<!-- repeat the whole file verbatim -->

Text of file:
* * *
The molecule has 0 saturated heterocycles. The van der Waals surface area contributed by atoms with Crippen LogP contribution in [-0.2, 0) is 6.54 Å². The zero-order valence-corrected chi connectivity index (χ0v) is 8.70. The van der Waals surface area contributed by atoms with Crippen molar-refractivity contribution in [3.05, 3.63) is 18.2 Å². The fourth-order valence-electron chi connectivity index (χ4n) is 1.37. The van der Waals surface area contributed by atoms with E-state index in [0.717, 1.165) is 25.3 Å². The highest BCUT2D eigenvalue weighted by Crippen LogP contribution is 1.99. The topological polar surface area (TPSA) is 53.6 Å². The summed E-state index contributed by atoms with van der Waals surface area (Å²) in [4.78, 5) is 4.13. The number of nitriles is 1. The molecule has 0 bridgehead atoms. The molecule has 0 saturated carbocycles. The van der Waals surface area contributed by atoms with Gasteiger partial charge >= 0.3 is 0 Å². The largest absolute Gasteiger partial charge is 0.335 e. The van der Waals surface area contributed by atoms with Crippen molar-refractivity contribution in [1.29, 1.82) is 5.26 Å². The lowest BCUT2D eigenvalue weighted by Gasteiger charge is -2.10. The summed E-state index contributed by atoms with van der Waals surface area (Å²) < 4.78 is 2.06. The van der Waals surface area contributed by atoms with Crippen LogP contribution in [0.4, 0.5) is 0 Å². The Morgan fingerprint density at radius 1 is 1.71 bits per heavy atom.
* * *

The molecule has 0 saturated heterocycles. The van der Waals surface area contributed by atoms with Crippen LogP contribution in [-0.2, 0) is 6.54 Å². The zero-order valence-corrected chi connectivity index (χ0v) is 8.70. The van der Waals surface area contributed by atoms with Crippen molar-refractivity contribution in [3.05, 3.63) is 18.2 Å². The fourth-order valence-electron chi connectivity index (χ4n) is 1.37. The van der Waals surface area contributed by atoms with E-state index in [0.717, 1.165) is 25.3 Å². The highest BCUT2D eigenvalue weighted by Crippen LogP contribution is 1.99. The topological polar surface area (TPSA) is 53.6 Å². The summed E-state index contributed by atoms with van der Waals surface area (Å²) in [4.78, 5) is 4.13. The number of nitriles is 1. The molecule has 0 bridgehead atoms. The molecule has 0 saturated carbocycles. The van der Waals surface area contributed by atoms with Gasteiger partial charge >= 0.3 is 0 Å². The largest absolute Gasteiger partial charge is 0.335 e. The van der Waals surface area contributed by atoms with Crippen molar-refractivity contribution in [1.29, 1.82) is 5.26 Å². The lowest BCUT2D eigenvalue weighted by Gasteiger charge is -2.10. The summed E-state index contributed by atoms with van der Waals surface area (Å²) < 4.78 is 2.06. The van der Waals surface area contributed by atoms with Crippen LogP contribution in [0.4, 0.5) is 0 Å². The Morgan fingerprint density at radius 1 is 1.71 bits per heavy atom.